Researchers found the heightened risk among patients who'd had many bouts of basal cell carcinoma (BCC) -- a highly treatable form of skin cancer diagnosed in over 3 million Americans each year.

Patients who'd developed at least six BCCs ov...

Don't kid yourself that using a sunless tanning product will prevent skin cancer.

Unless you're willing to stop sunbathing altogether, you're still at risk for skin damage, researchers report.

"For the most part, adults who use sunless tanning products continue to engage in risky tanning behaviors," said study leader Matthew Mansh, a dermatology resident at the University of...

Organ transplant recipients are at increased risk for skin cancer and need to protect themselves, a dermatologist warns.

"Individuals who receive organ transplants need to take immunosuppressive medications for the rest of their lives, and this makes it more difficult for their bodies to fight disease, including skin cancer," said Dr. Christina Lee Chung. She is former director of th...

Gym rats are trying to get healthy. So why do so many U.S. gyms have tanning beds, researchers want to know.

Since indoor tanning raises the risk of skin cancer, this common combo sends a conflicting message to gym users, University of Connecticut researchers say.

"By pairing exercise with tanning beds, gyms send the message that tanning is part of a healthy lifestyle. It is...

Karolina Jasko was a high school senior when a nail salon worker pointed out the black vertical line on her right thumbnail.

Because she typically painted her nails, the black line had gone unnoticed and unheeded, but then it started to show signs of infection.

At that point, Jasko sought out medical advice and got her diagnosis: a melanoma of the nail.

"My mom was...

WEDNESDAY, July 25, 2018 (HealthDay News) -- Many people apply sunscreen too thinly, and that could mean far less sun protection than they hoped for, new research shows.

So, it might be a good idea to use sunscreens with a higher sun-protection factor (SPF) to begin with, the British researchers advised.

"What this research shows is that the way sunscreen is applied plays a...

Two years ago, Ian McKenzie thought his mom's remaining days were dwindling.

The 97-year-old woman had developed a severe case of what was thought to be an untreatable form of squamous cell carcinoma, the second leading form of skin cancer.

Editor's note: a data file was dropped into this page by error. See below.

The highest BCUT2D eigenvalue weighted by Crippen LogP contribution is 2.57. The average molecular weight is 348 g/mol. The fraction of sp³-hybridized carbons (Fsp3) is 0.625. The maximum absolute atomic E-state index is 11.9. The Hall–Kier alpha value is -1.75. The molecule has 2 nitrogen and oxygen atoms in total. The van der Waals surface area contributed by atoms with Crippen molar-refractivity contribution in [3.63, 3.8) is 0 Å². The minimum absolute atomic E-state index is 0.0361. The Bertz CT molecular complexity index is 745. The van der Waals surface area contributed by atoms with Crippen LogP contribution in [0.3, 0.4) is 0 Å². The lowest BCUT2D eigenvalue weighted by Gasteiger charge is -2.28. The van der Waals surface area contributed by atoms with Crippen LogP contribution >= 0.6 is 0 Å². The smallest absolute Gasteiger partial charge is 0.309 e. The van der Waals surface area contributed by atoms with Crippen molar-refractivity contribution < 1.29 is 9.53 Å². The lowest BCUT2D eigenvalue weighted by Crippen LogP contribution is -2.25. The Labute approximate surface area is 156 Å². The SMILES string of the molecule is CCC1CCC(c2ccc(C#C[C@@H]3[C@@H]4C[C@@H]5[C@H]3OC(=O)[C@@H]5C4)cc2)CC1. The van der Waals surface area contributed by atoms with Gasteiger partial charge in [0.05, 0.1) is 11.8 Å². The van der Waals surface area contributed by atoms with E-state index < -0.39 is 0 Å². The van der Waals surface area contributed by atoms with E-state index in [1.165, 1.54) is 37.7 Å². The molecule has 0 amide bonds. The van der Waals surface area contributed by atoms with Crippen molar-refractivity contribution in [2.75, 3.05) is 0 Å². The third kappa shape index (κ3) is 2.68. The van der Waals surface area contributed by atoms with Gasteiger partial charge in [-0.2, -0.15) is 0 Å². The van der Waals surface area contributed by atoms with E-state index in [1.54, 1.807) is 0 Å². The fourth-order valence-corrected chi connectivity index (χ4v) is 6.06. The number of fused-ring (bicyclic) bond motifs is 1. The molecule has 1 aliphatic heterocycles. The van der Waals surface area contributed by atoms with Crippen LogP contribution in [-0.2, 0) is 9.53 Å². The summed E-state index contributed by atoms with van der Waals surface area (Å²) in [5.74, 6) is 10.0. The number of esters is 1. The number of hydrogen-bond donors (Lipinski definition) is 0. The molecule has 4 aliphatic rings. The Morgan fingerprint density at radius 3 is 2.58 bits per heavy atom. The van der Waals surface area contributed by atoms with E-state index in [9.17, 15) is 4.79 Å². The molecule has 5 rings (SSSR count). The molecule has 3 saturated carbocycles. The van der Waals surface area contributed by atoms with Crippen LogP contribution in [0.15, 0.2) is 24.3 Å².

Lesions had developed over much of her right leg, in such numbers and size that chemotherapy and surgery were ruled out as treatments.

A type of therapy that harnesses the immune system is giving new hope to people battling a once hopeless cancer -- melanoma that's spread to the brain.

New research involving more than 2,700 U.S. patients is confirming what specialists in the field have long known -- that "checkpoint blockade" treatment can beat back these devastating tumors.

"Physicians who treat patients w...

Stick or spray-on sunscreens are essential tools against skin cancer, but it's important to use them the right way, a dermatologist says.

"Sticks are easy for under the eyes and the backs of the hands, while spray sunscreens are often easier to apply on children," Dr. Debra Wattenberg said in an American Academy of Dermatology news release.

"However, it's important to take p...

Flight attendants may face higher-than-average risks of breast and skin cancers, a new study finds -- though the reasons why aren't yet clear.

Harvard researchers found that compared with women in the general U.S. population, female flight attendants had a 51 percent higher rate of breast cancer. Meanwhile, their rates of melanoma and non-melanoma skin cancers were about two to four t...

If you could protect yourself from cancer, you'd do it, right? Yet most Americans still aren't taking the easiest step to prevent the most commonly diagnosed type -- skin cancer, which will affect one in five people at some point in their lives.

Only 14 percent of American men and 30 percent of women regularly use sunscreen when outside for more than an hour, according to a report fro...

Where fear of skin cancer has little effect, vanity may succeed.

In a new study, sun worshippers who were shown computer images of how their face would age after years of ultraviolet (UV) light exposure often decided to quit the tanning habit.

In fact, "a single, 10-minute exposure to one's own face, digitally aged, with and without excessive UV exposure, reduced indoor and...

A computer can beat even highly experienced dermatologists in spotting deadly melanomas, researchers report.

The study is the latest to test the idea that "artificial intelligence" can improve medical diagnoses.

Typically, it works like this: Researchers develop an algorithm using "deep learning" -- where the computer system essentially mimics the brain's neural networks. It...